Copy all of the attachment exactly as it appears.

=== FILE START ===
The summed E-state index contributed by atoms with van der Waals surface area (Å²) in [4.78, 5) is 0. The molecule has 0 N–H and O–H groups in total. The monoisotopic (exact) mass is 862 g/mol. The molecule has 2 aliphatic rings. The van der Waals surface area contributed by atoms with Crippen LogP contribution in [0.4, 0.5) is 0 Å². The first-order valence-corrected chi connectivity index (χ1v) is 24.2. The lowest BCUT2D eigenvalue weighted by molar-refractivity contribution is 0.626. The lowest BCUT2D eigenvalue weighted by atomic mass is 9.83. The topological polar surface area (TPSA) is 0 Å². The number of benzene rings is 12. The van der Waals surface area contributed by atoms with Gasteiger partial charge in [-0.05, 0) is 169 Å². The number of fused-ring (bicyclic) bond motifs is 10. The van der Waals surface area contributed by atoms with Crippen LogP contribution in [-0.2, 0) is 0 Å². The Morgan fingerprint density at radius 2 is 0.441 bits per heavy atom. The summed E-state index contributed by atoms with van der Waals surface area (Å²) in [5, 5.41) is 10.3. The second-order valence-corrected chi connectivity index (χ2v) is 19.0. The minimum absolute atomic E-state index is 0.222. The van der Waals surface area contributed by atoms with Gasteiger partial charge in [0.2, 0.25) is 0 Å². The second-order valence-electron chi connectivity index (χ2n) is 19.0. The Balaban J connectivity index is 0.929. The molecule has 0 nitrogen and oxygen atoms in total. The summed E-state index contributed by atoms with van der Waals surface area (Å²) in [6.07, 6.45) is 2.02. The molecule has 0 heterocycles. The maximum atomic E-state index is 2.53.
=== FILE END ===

The summed E-state index contributed by atoms with van der Waals surface area (Å²) in [4.78, 5) is 0. The molecule has 0 N–H and O–H groups in total. The monoisotopic (exact) mass is 862 g/mol. The molecule has 2 aliphatic rings. The van der Waals surface area contributed by atoms with Crippen LogP contribution in [0.4, 0.5) is 0 Å². The first-order valence-corrected chi connectivity index (χ1v) is 24.2. The lowest BCUT2D eigenvalue weighted by molar-refractivity contribution is 0.626. The lowest BCUT2D eigenvalue weighted by atomic mass is 9.83. The topological polar surface area (TPSA) is 0 Å². The number of benzene rings is 12. The van der Waals surface area contributed by atoms with Gasteiger partial charge in [-0.05, 0) is 169 Å². The number of fused-ring (bicyclic) bond motifs is 10. The van der Waals surface area contributed by atoms with Crippen LogP contribution in [-0.2, 0) is 0 Å². The Morgan fingerprint density at radius 2 is 0.441 bits per heavy atom. The summed E-state index contributed by atoms with van der Waals surface area (Å²) in [5, 5.41) is 10.3. The second-order valence-corrected chi connectivity index (χ2v) is 19.0. The minimum absolute atomic E-state index is 0.222. The van der Waals surface area contributed by atoms with Gasteiger partial charge in [0.2, 0.25) is 0 Å². The second-order valence-electron chi connectivity index (χ2n) is 19.0. The Balaban J connectivity index is 0.929. The molecule has 0 nitrogen and oxygen atoms in total. The summed E-state index contributed by atoms with van der Waals surface area (Å²) in [6.07, 6.45) is 2.02. The molecule has 0 heterocycles. The maximum atomic E-state index is 2.53.